Self Sabotaging Behavior will kill your relationship.

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Relationship sabotage comes from one place: insecurity. It manifests as jealousy, gossip, fighting, and unforgiveness. If you see your relationships falling apart repeatedly, then it is possible that you are the one sabotaging your own success. This applies to relationships in business, family, marriage, neighbors, and friendships. Take a look at the major complaint that you have in your relationships. What is the one thing that you find yourself saying over and over again? Do you find yourself saying,” They don’t really love me,” or “They are going to betray me,” or “They are unfair with me.” Notice that your expectancy concerning the relationship is centered around what you want to receive. Your expectations are self-centered rather than “other-centered.” Your ultimate goal should be focused on being relationship centered. In other words, what is the healthy choice for the benefit of the relationship? What does the other person need from the relationship? What would a healthy relationship look like? A successful relationship depends solely on overcoming your insecurity and contributing to the relationship rather than taking from it. You do have something to offer! Make a plan to avoid the following pitfalls and overcome the symptoms of insecurity and incorporate healthy patterns of communicating!

 

Fighting destabilizes your relationships and breaks the bonds of intimacy. When disagreements escalate into a fight, then you have maneuvered yourself into a position to fight for your point of view rather than negotiating for an outcome that is mutually beneficial. It is possible to engage in a friendly debate, however, if you allow your communication to become defensive of your position, then you will break down the bonds of a healthy relationship.

 

Holding a grudge is a like carrying around a 50lb weight on your shoulders. The act of forgiveness means moving beyond the pain and releasing the other party from responsibility. Forgiveness does not excuse the injustice. Forgiveness only allows you to move forward. Once there was a young bride who asked her grandmother the secret to a long marriage. Her grandmother thought for a moment then she slowly spoke, “Before I married your grandfather, I decided on a list of twenty things I would automatically forgive if your grandfather did them. The problem was, I never wrote them down. So, each time he was offensive I would think over my list and it seemed to me that most things were on that list. But I may never know for sure. What I do know, is that overlooking the small things helped us when we encountered the big things.” Keep in mind that forgiveness does not apply in circumstances of abuse. Don’t allow the old pain of the past to impose itself on our new healthy relationships. It will act like a poison to destroy what you have.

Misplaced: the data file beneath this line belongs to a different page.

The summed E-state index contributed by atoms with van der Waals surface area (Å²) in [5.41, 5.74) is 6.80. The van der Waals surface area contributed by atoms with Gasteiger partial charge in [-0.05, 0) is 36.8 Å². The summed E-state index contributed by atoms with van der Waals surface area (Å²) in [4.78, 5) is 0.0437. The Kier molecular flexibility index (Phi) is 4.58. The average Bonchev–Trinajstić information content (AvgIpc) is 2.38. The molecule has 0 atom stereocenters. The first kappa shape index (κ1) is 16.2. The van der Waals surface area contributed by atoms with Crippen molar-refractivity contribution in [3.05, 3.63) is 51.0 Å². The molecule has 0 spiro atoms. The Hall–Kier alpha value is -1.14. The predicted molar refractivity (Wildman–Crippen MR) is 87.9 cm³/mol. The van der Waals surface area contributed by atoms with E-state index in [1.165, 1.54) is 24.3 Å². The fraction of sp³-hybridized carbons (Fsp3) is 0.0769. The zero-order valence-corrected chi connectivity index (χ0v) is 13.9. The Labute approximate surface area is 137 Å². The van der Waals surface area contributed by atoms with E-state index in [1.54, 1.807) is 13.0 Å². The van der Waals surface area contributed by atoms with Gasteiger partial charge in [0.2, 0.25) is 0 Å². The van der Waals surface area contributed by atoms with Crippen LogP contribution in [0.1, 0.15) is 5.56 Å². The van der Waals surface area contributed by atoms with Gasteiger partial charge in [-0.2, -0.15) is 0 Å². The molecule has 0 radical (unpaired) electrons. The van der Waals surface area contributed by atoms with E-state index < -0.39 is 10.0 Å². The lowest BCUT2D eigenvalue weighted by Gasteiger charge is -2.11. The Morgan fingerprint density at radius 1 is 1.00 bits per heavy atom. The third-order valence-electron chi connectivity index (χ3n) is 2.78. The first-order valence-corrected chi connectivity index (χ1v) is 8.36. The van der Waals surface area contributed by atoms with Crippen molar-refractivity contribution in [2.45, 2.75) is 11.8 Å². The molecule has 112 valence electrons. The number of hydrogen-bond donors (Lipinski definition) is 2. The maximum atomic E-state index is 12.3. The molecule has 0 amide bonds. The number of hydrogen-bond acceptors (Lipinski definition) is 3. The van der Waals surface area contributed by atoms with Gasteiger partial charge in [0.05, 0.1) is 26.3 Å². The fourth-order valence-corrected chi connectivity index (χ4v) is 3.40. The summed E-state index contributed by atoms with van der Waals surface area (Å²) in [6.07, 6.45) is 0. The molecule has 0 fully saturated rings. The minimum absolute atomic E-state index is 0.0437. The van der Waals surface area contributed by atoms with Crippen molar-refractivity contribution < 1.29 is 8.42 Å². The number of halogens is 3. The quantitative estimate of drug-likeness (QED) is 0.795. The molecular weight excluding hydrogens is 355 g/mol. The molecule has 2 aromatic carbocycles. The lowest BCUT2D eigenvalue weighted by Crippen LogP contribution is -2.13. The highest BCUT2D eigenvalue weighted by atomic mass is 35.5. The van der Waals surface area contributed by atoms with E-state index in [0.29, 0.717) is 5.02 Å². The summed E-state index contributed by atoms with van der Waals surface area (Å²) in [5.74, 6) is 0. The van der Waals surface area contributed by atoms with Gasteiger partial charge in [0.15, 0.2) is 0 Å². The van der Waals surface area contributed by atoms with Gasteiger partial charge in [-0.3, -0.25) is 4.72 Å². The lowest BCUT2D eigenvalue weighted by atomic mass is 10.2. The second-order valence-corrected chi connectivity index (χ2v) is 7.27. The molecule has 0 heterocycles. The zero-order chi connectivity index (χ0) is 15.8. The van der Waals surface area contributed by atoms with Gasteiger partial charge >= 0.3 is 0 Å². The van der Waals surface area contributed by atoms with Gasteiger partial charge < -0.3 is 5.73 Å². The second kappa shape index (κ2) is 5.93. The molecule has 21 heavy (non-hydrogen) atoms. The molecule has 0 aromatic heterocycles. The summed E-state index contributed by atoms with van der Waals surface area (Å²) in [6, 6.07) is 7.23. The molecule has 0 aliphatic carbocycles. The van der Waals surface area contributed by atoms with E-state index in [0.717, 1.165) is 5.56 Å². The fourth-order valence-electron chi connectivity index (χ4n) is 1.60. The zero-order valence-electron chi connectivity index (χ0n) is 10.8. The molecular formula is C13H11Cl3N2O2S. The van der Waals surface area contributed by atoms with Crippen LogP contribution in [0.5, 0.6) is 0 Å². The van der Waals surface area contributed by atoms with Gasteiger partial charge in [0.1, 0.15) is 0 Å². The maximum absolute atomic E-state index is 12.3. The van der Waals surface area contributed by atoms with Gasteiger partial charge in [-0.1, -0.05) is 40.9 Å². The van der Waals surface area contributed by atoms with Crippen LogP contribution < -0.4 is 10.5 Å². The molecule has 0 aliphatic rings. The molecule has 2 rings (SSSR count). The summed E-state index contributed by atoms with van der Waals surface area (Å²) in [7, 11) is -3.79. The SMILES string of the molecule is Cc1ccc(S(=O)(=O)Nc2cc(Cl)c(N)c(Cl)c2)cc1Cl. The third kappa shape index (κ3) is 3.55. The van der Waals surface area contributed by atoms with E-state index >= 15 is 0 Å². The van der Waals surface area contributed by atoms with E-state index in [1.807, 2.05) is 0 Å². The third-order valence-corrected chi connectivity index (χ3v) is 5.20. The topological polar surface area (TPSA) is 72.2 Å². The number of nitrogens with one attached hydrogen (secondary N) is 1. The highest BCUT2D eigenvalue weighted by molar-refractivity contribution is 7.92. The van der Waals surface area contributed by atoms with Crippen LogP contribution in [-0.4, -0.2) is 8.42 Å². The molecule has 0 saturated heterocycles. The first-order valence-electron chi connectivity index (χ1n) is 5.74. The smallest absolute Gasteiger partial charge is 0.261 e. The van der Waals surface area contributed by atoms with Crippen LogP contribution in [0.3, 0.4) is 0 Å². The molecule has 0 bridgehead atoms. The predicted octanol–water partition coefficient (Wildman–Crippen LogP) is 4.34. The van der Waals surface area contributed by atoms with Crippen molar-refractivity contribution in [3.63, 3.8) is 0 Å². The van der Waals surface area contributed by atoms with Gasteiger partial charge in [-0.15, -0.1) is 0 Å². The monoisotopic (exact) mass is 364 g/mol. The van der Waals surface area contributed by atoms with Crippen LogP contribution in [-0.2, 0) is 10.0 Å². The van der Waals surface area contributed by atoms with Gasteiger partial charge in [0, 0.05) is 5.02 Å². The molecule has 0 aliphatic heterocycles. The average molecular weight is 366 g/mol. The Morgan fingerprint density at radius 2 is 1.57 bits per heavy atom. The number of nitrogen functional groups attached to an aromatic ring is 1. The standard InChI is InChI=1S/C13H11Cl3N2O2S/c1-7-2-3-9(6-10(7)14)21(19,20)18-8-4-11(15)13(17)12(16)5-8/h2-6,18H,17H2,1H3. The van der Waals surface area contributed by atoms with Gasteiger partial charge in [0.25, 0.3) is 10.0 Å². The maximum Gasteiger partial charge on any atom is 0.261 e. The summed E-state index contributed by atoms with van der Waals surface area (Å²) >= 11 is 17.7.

Jealousy occurs when you feel threatened by either another individual or something else. Are you jealous about the amount of time your wife spends at the office? Or are you jealous of the time your husband spends on the golf course? Ask yourself, why are you insecure? Is the threat real or imagined? Don’t allow yourself to dream up worst case scenarios. Jealousy will drive you to act in ways that are possessive to protect your interests or it will drive you to be defensive because you are feeling threatened. Being suspicious all the time is exhausting work. The hypervigilance toward any threats will make you cranky and difficult to be around. Think about it this way, if you really can’t trust the other person – perhaps there is a deeper issue that needs to be addressed. Either you need some healthy confrontation or the relationship needs to be terminated. Jealousy is only a defensive response for someone who feels powerless – and you are not powerless!

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Keeping score will undermine the success of your relationship. If you keep score, then logically, someone is a winner and someone is a loser. Your goal should be to have a thriving partnership and eliminating competitiveness will go a long way to establishing a safe environment for personal growth. If you find that you always need to be right or have the last word, then you are driving the relationship into the ground and contributing to the failure of the relationship. If this is an issue for you, look at why you are unwilling to give your partner the freedom to fail.

Finding fault is like picking apart your house piece by piece. Eventually it will fall down around you. Whether you justify it by claiming you are a perfectionist or you are helping your partner improve – the results are the same – you are destroying the relationship. Think about when someone has constantly found fault with you – how did you feel? The effects are devastating on a relationship. Acceptance of your partner is the goal. Any habits that are “deal breakers” should be addressed directly and negotiated.